Extra track experiment

Railroad engineers from Crouch Engineering knew that this additional track would provide more capacity, but it cost $3 million. Such money spent on adding a rail track conflicted with U.S. Sugar's budget. To see how this solution would affect the railway optimization, Mosimtec added the extra track to the model and ran the experiment in the railway design tool.

Experiment input

Demonstration of data input in the railway design tool

Data input in the railway design tool

Under time limits, Mosimtec uploaded their model into AnyLogic Cloud and used it to create a simple railway design tool. They set the parameters and ran several experiments to see if such a costly solution might result in significant benefits while mitigating negative side effects.

Key input information included:

Experiment run

Experiment run in the railway design tool with an additional run-around track

One of the highlights of the experiments run in the railway design tool was the animation. With AnyLogic Cloud, you can support your numbers with statistics and 2D or 3D animation of the simulation. The advantage, which was proven effective in the U.S. Sugar case, stemmed from the appropriate use of animation. This aided C-level managers in visualizing the results of experiments and delving into detailed workflow intricacies.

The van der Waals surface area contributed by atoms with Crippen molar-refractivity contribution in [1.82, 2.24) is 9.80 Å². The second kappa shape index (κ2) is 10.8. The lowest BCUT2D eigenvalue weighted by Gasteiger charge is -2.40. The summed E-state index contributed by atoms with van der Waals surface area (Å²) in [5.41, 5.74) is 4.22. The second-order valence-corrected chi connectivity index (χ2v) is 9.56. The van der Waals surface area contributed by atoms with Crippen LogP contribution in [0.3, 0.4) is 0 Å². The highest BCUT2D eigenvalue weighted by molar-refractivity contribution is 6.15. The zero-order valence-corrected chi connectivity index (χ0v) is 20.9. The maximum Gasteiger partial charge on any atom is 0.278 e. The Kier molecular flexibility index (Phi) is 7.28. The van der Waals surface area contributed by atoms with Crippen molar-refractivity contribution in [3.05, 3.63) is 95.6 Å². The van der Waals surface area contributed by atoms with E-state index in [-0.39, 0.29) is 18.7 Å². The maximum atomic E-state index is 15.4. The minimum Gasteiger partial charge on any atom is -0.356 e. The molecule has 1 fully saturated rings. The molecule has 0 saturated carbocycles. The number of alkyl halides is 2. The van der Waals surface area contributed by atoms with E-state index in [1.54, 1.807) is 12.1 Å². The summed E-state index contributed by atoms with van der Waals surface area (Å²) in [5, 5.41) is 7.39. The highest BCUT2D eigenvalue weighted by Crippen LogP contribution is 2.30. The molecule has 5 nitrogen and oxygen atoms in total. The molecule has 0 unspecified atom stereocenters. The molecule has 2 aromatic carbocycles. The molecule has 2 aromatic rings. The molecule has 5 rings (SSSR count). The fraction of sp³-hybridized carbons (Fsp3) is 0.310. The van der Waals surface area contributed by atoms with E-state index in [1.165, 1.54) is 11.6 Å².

Experiment output

Experiment output in the railway design tool

All the experiments that were run in the railway design tool created by Mosimtec in AnyLogic Cloud were also supported by a wealth of statistics. In the U.S. Sugar project, the core metric was refinery starvation. So, if Mosimtec detected any combination of inputs leading to a mill shutdown, they rejected the scenario.